Randomized algorithms have recently been applied to tensor decompositions. Drineas and Mahoney [16] presented and analyzed randomized algorithms for computing the CUR-type decomposition of a tensor, which can be viewed as the generalization of the Linear-Time-SVD algorithm [15] and the Fast-Approximate-SVD algorithm [14] for the low rank approximations of matrices to tensors, which were originally for matrices. Battaglino et al. [2] extended randomized least squares methods to tensors and show the workload of CANDECOMP/PARAFAC-ALS can be drastically reduced without sacrifice in quality. Vervliet and De Lathauwer [54] presented the randomized block sampling canonical polyadic decomposition method, which combines increasingly popular ideas from randomization and stochastic optimization to tackle the computational problems.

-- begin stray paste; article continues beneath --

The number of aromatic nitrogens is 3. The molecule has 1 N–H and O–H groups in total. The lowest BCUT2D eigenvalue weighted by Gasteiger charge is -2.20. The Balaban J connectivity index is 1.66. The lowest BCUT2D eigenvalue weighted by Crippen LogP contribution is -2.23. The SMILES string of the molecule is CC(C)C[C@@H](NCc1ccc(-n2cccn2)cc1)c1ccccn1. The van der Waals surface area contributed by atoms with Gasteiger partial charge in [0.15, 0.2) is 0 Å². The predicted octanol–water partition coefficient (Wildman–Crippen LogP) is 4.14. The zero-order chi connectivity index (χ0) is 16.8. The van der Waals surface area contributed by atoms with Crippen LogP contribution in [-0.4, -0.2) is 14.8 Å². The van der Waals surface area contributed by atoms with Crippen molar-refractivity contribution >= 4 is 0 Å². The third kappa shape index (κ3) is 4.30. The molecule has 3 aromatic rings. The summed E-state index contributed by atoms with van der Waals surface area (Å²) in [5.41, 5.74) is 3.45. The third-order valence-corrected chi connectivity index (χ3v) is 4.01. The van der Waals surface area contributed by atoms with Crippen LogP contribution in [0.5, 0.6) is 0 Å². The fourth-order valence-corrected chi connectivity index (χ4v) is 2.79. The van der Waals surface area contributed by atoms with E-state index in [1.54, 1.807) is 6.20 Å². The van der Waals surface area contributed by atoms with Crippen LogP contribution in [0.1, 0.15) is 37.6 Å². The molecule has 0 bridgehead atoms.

Zhou et al. [60] proposed a distributed randomized Tucker decomposition for arbitrarily big tensors but with relatively low multilinear rank. Che and Wei [8] designed adaptive randomized algorithms for computing the low multilinear rank approximation of tensors and the approximate tensor train decomposition. More results about this topic can be found in [3, 37, 50] and their references.

As shown in [8, 60], comparison with the deterministic algorithms for low multilinear rank approximations, randomized algorithms are often faster and more robust. On the other hand, the algorithms in [8, 60] still have some deficiencies. Hence, the main work in this paper is to design more effective randomized algorithms for the computation of low multilinear rank approximations of tensors.